Computational Model Library

EMMIT is an end-user developed agent-based simulation of malaria transmission. The simulation’s development is a case study demonstrating an approach for non-technical investigators to easily develop useful simulations of complex public health problems. We focused on malaria transmission, a major global public health problem, and insecticide resistance (IR), a major problem affecting malaria control. Insecticides are used to reduce transmission of malaria caused by the Plasmodium parasite that is spread by the Anopheles mosquito. However, the emergence and spread of IR in a mosquito population can diminish the insecticide’s effectiveness. IR results from mutations that produce behavioral changes or biochemical changes (such as detoxification enhancement, target site alterations) in the mosquito population that provide resistance to the insecticide. Evolutionary selection for the IR traits reduces the effectiveness of an insecticide favoring the resistant mosquito population. It has been suggested that biopesticides, and specifically those that are Late Life Acting (LLA), could address this problem. LLA insecticides exploit Plasmodium’s approximate 10-day extrinsic incubation period in the mosquito vector, a delay that limits malaria transmission to older infected mosquitoes. Since the proposed LLA insecticide delays mosquito death until after the exposed mosquito has a chance to produce several broods of offspring, reducing the selective pressure for resistance, it delays IR development and gives the insecticide longer effectivity. Such insecticides are designed to slow the evolution of IR thus maintaining their effectiveness for malaria control. For the IR problem, EMMIT shows that an LLA insecticide could work as intended, but its operational characteristics are critical, primarily the mean-time-to-death after exposure and the associated standard deviation. We also demonstrate the simulation’s extensibility to other malaria control measures, including larval source control and policies to mitigate the spread of IR. The simulation was developed using NetLogo as a case study of a simple but useful approach to public health research.

The Netlogo model is a conceptualization of the Moria refugee camp, capturing the household demographics of refugees in the camp, a theoretical friendship network based on values, and an abstraction of their daily activities. The model then simulates how Covid-19 could spread through the camp if one refugee is exposed to the virus, utilizing transmission probabilities and the stages of disease progression of Covid-19 from susceptible to exposed to asymptomatic / symptomatic to mild / severe to recovered from literature. The model also incorporates various interventions - PPE, lockdown, isolation of symptomatic refugees - to analyze how they could mitigate the spread of the virus through the camp.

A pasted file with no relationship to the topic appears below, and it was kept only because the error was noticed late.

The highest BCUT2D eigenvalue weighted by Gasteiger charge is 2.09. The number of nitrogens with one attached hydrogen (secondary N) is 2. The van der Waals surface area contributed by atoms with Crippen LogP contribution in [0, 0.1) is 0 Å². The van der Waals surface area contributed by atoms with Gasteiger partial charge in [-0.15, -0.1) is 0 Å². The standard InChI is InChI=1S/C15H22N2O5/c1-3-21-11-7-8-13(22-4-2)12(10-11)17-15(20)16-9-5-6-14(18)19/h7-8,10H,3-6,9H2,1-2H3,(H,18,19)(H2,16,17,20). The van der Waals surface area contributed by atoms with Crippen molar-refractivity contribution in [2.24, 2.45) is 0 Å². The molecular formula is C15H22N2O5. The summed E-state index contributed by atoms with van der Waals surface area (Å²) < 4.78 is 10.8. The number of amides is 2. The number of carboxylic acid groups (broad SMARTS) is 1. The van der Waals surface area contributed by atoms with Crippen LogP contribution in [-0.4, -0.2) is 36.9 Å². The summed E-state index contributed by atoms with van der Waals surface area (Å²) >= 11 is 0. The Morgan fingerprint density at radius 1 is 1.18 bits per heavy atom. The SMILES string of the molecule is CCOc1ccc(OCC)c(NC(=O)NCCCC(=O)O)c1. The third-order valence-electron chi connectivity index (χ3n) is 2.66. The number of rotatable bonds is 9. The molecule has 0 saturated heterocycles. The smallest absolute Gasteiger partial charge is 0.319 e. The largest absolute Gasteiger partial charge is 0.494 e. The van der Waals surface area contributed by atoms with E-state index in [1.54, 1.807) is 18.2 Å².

Our model is hybrid agent-based and equation based model for human air-borne infectious diseases measles. It follows an SEIR (susceptible, exposed,infected, and recovered) type compartmental model with the agents moving be-tween the four state relating to infectiousness. However, the disease model canswitch back and forth between agent-based and equation based depending onthe number of infected agents. Our society model is specific using the datato create a realistic synthetic population for a county in Ireland. The modelincludes transportation with agents moving between their current location anddesired destination using predetermined destinations or destinations selectedusing a gravity model.

NetLogo HIV spread model

Wouter Vermeer | Published Fri Oct 25 16:51:17 2019

This model describes the tranmission of HIV by means of unprotected anal intercourse in a population of men-who-have-sex-with-men.
The model is parameterized based on field data from a cohort study conducted in Atlanta Georgia.

The model is a combination of a spatially explicit, stochastic, agent-based model for wild boars (Sus scrofa L.) and an epidemiological model for the Classical Swine Fever (CSF) virus infecting the wild boars.

The original model (Kramer-Schadt et al. 2009) was used to assess intrinsic (system immanent host-pathogen interaction and host life-history) and extrinsic (spatial extent and density) factors contributing to the long-term persistence of the disease and has further been used to assess the effects of intrinsic dynamics (Lange et al. 2012a) and indirect transmission (Lange et al. 2016) on the disease course. In an applied context, the model was used to test the efficiency of spatiotemporal vaccination regimes (Lange et al. 2012b) as well as the risk of disease spread in the country of Denmark (Alban et al. 2005).

References: See ODD model description.

This model simulates movements of mobile pastoralists and their impacts on the transmission of foot-and-mouth disease (FMD) in the Far North Region of Cameroon.

This model simulates the spread of anti-vaccine sentiments in cyber and physical space and how it creates emergence of clusters of anti-vacciners, which eventually lead to higher probablity of disease outbreaks.

We demonstrate how a simple model of community associated Methicillin-resistant Staphylococcus aureus (CA-MRSA) can be easily constructed by leveraging the statecharts and ReLogo capabilities in Repast Simphony.

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